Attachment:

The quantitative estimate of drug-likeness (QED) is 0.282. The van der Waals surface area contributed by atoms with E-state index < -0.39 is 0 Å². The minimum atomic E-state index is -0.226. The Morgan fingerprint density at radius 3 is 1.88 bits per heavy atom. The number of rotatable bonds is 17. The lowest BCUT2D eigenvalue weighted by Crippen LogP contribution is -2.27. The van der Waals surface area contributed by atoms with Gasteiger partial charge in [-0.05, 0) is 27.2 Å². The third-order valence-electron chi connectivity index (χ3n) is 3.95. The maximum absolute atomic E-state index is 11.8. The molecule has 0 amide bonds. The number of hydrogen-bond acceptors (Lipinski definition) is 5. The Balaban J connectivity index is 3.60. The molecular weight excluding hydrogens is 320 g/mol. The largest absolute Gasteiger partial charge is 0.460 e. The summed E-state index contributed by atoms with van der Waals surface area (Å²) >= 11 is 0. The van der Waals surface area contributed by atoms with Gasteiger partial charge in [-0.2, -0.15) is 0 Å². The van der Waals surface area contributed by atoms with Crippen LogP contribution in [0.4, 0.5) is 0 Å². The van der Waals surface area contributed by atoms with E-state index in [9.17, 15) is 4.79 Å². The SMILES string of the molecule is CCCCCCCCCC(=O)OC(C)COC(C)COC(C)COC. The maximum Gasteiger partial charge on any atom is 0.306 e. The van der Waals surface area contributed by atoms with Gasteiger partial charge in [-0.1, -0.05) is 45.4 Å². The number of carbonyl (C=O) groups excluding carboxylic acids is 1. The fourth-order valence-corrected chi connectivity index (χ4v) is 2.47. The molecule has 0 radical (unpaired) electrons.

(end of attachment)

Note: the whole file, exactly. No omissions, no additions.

The quantitative estimate of drug-likeness (QED) is 0.282. The van der Waals surface area contributed by atoms with E-state index < -0.39 is 0 Å². The minimum atomic E-state index is -0.226. The Morgan fingerprint density at radius 3 is 1.88 bits per heavy atom. The number of rotatable bonds is 17. The lowest BCUT2D eigenvalue weighted by Crippen LogP contribution is -2.27. The van der Waals surface area contributed by atoms with Gasteiger partial charge in [-0.05, 0) is 27.2 Å². The third-order valence-electron chi connectivity index (χ3n) is 3.95. The maximum absolute atomic E-state index is 11.8. The molecule has 0 amide bonds. The number of hydrogen-bond acceptors (Lipinski definition) is 5. The Balaban J connectivity index is 3.60. The molecular weight excluding hydrogens is 320 g/mol. The largest absolute Gasteiger partial charge is 0.460 e. The summed E-state index contributed by atoms with van der Waals surface area (Å²) >= 11 is 0. The van der Waals surface area contributed by atoms with Gasteiger partial charge in [-0.2, -0.15) is 0 Å². The van der Waals surface area contributed by atoms with Crippen LogP contribution in [0.4, 0.5) is 0 Å². The van der Waals surface area contributed by atoms with E-state index in [9.17, 15) is 4.79 Å². The SMILES string of the molecule is CCCCCCCCCC(=O)OC(C)COC(C)COC(C)COC. The maximum Gasteiger partial charge on any atom is 0.306 e. The van der Waals surface area contributed by atoms with Gasteiger partial charge in [-0.1, -0.05) is 45.4 Å². The number of carbonyl (C=O) groups excluding carboxylic acids is 1. The fourth-order valence-corrected chi connectivity index (χ4v) is 2.47. The molecule has 0 radical (unpaired) electrons.